The UN is by no means a perfect instrument, but it is a precious one. I urge you to seek agreement on ways of improving it, but above all of using it as its founders intended: to save succeeding generations from the scourge of war, to reaffirm faith in fundamental human rights, to establish the basic conditions for justice and the rule of law, and to promote social progress and better standards of life in larger freedom.”

Dr Ankersen maintains:

History is filled with a litany of memorable dates, and multilateralists have lists of their own. Each year October 24 is celebrated as ‘UN Day’, commemorating the anniversary of the entry into force in 1945 of its Charter.

A date not commemorated, though, is April 20, 1946, the day the League of Nations officially ceased to be. After being placed into a state of ‘reduced operations’—a euphemism is ever there was one—in December 1939, the League was finally put out of its misery a full four months after the first session of the UN General Assembly.

Despite the date on the death certificate, the League of Nations had ceased to play any meaningful role since at least 1933, a year that saw both Germany and Japan head for the exits. The following thirteen years of the League’s existence were very much de jure rather than de facto.

The life of the UN that Franz describes would make Monty Python’s parrot merchant blush. While it may be possible for the UN to carry on for several more years, that is only because it has been nailed to its perch.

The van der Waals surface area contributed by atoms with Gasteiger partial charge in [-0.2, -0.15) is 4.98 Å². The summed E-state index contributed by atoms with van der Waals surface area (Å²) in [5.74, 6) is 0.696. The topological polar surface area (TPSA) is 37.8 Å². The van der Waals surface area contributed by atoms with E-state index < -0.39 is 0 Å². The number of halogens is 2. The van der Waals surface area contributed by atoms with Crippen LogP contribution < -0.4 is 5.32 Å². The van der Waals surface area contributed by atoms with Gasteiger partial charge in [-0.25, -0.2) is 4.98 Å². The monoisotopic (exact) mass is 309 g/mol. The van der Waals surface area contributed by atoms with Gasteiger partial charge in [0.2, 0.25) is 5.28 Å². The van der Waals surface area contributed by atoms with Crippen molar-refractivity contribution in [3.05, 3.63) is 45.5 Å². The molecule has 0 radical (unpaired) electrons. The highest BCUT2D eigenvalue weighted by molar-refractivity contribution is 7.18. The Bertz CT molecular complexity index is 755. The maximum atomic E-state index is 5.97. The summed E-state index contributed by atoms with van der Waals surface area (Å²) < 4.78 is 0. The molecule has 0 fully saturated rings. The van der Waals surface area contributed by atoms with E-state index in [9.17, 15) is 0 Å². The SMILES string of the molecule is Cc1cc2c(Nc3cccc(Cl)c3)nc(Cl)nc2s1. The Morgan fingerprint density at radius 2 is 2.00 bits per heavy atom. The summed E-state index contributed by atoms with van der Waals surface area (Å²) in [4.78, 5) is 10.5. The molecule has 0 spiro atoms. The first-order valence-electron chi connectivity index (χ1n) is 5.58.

Indeed, what we are likely to see moving forward is the suspended animation of a Zombie institution: not fully alive, but not yet actually dead. We will see a UN limping along, ‘going through the motions’, but not getting much done.

Already we can detect in the faltering 2030 Agenda, the centre-piece of which are the Sustainable Development Goals, the guttural moans of one undead: without serious effort, we are not going to meet the 17 ambitious objectives set out in 2015.

The other global project, an attempt to limit the effects of climate change, also betrays the lack of life in the UN. While valiant attempts were made (the deliberations were extended by two days) the results were disappointing. If the patient didn’t die on the table, it certainly didn’t dance a jig, either.

These two examples (the lifeless response to Covid-19 could easily be added to the list) illustrate that the ultimate cause of death for the UN will be the same as that of its forebear: a lack of commitment by its member states, especially those with the most economic, political, and normative power. Make no mistake: the UN’s passing will be a tragedy. Its demise will leave billions of people grappling with real hardships caused by impoverishment, disease, insecurity, and inequality.

Some may believe that the UN is entering what Gersham Scholem calls a ‘plastic hour’, a time of possibility and renewal. Indeed, some functional agencies may yet survive. But, while some modest recovery may be possible in the short term, time is running out. As the Organization becomes less and less effective, it will first lose its legitimacy, followed by the support of more and more of its constituent countries, and eventually, the people of the world. When that happens, it will take an encore performance of Billy Chrystal’s Miracle Max to fully revive the UN. [IDN-InDepthNews – 17 September 2020]

Image credit: UN.ORG

IDN is Flagship Agency of the Non-profit International Press Syndicate.